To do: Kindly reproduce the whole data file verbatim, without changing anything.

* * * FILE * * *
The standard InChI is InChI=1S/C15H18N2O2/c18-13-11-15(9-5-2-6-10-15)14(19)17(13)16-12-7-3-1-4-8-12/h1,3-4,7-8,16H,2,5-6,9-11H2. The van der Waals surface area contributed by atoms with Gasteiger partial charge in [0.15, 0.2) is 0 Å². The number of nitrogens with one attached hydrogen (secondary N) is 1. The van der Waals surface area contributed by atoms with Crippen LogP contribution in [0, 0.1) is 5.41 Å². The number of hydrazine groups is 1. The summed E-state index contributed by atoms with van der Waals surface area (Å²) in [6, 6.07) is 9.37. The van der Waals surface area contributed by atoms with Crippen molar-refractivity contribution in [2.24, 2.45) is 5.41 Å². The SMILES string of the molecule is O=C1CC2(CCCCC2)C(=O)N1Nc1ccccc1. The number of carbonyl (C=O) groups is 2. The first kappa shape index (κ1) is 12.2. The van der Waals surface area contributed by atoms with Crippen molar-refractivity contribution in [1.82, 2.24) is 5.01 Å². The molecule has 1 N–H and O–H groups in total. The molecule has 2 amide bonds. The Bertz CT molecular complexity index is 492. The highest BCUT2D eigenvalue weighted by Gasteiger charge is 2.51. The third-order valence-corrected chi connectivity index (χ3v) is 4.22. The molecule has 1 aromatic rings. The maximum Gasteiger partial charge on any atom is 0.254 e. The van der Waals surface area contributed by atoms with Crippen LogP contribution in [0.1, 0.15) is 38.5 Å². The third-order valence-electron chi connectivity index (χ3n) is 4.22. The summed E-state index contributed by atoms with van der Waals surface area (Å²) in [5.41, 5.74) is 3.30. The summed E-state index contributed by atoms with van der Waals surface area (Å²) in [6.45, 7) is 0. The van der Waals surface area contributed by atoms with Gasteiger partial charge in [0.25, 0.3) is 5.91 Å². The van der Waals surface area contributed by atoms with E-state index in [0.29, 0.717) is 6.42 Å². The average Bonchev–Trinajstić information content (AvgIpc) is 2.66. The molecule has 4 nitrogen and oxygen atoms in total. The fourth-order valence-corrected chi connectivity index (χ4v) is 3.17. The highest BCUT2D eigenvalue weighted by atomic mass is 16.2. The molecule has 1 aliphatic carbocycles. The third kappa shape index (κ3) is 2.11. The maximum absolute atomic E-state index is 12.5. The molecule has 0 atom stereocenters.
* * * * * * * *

The standard InChI is InChI=1S/C15H18N2O2/c18-13-11-15(9-5-2-6-10-15)14(19)17(13)16-12-7-3-1-4-8-12/h1,3-4,7-8,16H,2,5-6,9-11H2. The van der Waals surface area contributed by atoms with Gasteiger partial charge in [0.15, 0.2) is 0 Å². The number of nitrogens with one attached hydrogen (secondary N) is 1. The van der Waals surface area contributed by atoms with Crippen LogP contribution in [0, 0.1) is 5.41 Å². The number of hydrazine groups is 1. The summed E-state index contributed by atoms with van der Waals surface area (Å²) in [6, 6.07) is 9.37. The van der Waals surface area contributed by atoms with Crippen molar-refractivity contribution in [2.24, 2.45) is 5.41 Å². The SMILES string of the molecule is O=C1CC2(CCCCC2)C(=O)N1Nc1ccccc1. The number of carbonyl (C=O) groups is 2. The first kappa shape index (κ1) is 12.2. The van der Waals surface area contributed by atoms with Crippen molar-refractivity contribution in [1.82, 2.24) is 5.01 Å². The molecule has 1 N–H and O–H groups in total. The molecule has 2 amide bonds. The Bertz CT molecular complexity index is 492. The highest BCUT2D eigenvalue weighted by Gasteiger charge is 2.51. The third-order valence-corrected chi connectivity index (χ3v) is 4.22. The molecule has 1 aromatic rings. The maximum Gasteiger partial charge on any atom is 0.254 e. The van der Waals surface area contributed by atoms with Crippen LogP contribution in [0.1, 0.15) is 38.5 Å². The third-order valence-electron chi connectivity index (χ3n) is 4.22. The summed E-state index contributed by atoms with van der Waals surface area (Å²) in [5.41, 5.74) is 3.30. The summed E-state index contributed by atoms with van der Waals surface area (Å²) in [6.45, 7) is 0. The van der Waals surface area contributed by atoms with Gasteiger partial charge in [0.25, 0.3) is 5.91 Å². The van der Waals surface area contributed by atoms with E-state index in [0.29, 0.717) is 6.42 Å². The average Bonchev–Trinajstić information content (AvgIpc) is 2.66. The molecule has 4 nitrogen and oxygen atoms in total. The fourth-order valence-corrected chi connectivity index (χ4v) is 3.17. The highest BCUT2D eigenvalue weighted by atomic mass is 16.2. The molecule has 1 aliphatic carbocycles. The third kappa shape index (κ3) is 2.11. The maximum absolute atomic E-state index is 12.5. The molecule has 0 atom stereocenters.